INEWSBC | BANKS are treating state guarantees extended under the government’s Covid-19 stimulus package with caution, business revealed last week, warning the country to brace for extensive de-industrialisation in the absence of fresh bailouts.
The $18 billion package was meant to help firms ride out the storm precipitated by Covid-19-induced lockdowns.
But disclosures by the Zimbabwe National Chamber of Commerce (ZNCC) in a paper to the Finance ministry demonstrate how difficult it will be for firms to return to full production as the economy emerges out of damaging restrictions.
Government decided only three weeks ago to underwrite drawdowns by companies under the package announced by President Emmerson Mnangagwa on May 1.
His intervention came after it became clear that lockdowns would cripple firms, which were already battling to forestall a gruelling crisis before the pandemic struck.
The ZNCC said government’s late offer to banks had failed to convince financial institutions that bailing out firms would not push up their non-performing loans and drive them to another crisis.
The paper said instead of relying on banks, government can explore several options to bail out firms, including turning the Industrial Development Corporation (IDC) into a lender.
“The $18 billion stimulus package cannot be an affair between banks and private sector players alone,” the ZNCC said in its submission to government for the 2021 budget.
“The credit guarantee arrangement with the government is not offering enough comfort to banks to lend to the private sector. Government has to offer significant tax relief to businesses or set a fund for drawdown by businesses,” the ZNCC said.
Governments worldwide have announced and honoured a combined package of over US$5 trillion to keep firms running, with England undertaking to pay up to 80% of companies’ wage bills as firms stared multiple bankruptcies.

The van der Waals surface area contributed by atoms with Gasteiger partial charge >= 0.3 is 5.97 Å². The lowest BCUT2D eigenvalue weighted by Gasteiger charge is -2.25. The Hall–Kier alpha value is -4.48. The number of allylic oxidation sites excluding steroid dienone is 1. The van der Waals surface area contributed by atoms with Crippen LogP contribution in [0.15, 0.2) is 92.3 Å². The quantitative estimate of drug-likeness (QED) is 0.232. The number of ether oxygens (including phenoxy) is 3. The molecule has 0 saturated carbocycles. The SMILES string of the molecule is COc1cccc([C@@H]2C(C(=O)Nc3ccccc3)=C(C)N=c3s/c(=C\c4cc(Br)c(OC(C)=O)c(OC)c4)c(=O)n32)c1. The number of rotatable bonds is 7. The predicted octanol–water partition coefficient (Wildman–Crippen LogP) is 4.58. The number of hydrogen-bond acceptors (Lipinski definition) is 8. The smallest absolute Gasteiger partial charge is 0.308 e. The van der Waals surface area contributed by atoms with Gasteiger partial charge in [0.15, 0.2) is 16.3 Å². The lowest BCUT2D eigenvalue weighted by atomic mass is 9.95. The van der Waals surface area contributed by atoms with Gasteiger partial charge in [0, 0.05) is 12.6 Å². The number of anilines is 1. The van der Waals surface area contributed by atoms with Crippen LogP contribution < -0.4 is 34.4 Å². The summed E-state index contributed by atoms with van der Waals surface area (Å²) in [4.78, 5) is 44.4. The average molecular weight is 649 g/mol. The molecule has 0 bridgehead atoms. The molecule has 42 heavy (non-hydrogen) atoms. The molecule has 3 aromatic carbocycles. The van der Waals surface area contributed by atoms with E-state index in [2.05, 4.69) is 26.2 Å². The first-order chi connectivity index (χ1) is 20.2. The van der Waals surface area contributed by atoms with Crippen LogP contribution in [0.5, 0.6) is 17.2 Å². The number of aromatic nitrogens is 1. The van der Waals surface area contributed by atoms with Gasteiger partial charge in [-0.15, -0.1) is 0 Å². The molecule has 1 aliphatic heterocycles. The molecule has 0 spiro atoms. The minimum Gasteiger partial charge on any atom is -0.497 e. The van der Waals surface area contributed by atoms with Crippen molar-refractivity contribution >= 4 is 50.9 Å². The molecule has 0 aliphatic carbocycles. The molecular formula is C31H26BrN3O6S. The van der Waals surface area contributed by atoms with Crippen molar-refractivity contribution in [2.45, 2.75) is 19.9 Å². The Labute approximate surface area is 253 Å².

Zimbabwe’s industries say they have not received a dime out of the much-hyped window.
Uncertainties stemming out of a prolonged economic crisis have forced Zimbabwe’s banks to pursue a cautious lending strategy.
The ZNCC wants government to recapitalise the IDC to the tune of US$100 million to bolster its capacity to intervene in industries.
After the transformation, the IDC will then operate along the lines of the Industrial Development Corporation in South Africa, which has been carrying out direct interventions in Zimbabwe, extending loans to vital institutions like Agribank.
“The IDC should be restructured to make it a development finance institution which supports industry than for it to remain an investment vehicle as it is now,” the ZNCC said in a paper presented to government, spelling out its expectations in the 2021 budget.
“There is need to capacitate IDC by US$100 million, which is equal to the minimum capital requirements for large indigenous commercial banks and all foreign banks.”
Up to US$2 billion is required to power manufacturing sector firms to produce at full throttle.
Industrialists have also said domestic banks are ill equipped to bankroll companies due to a liquidity stress roiling the financial system.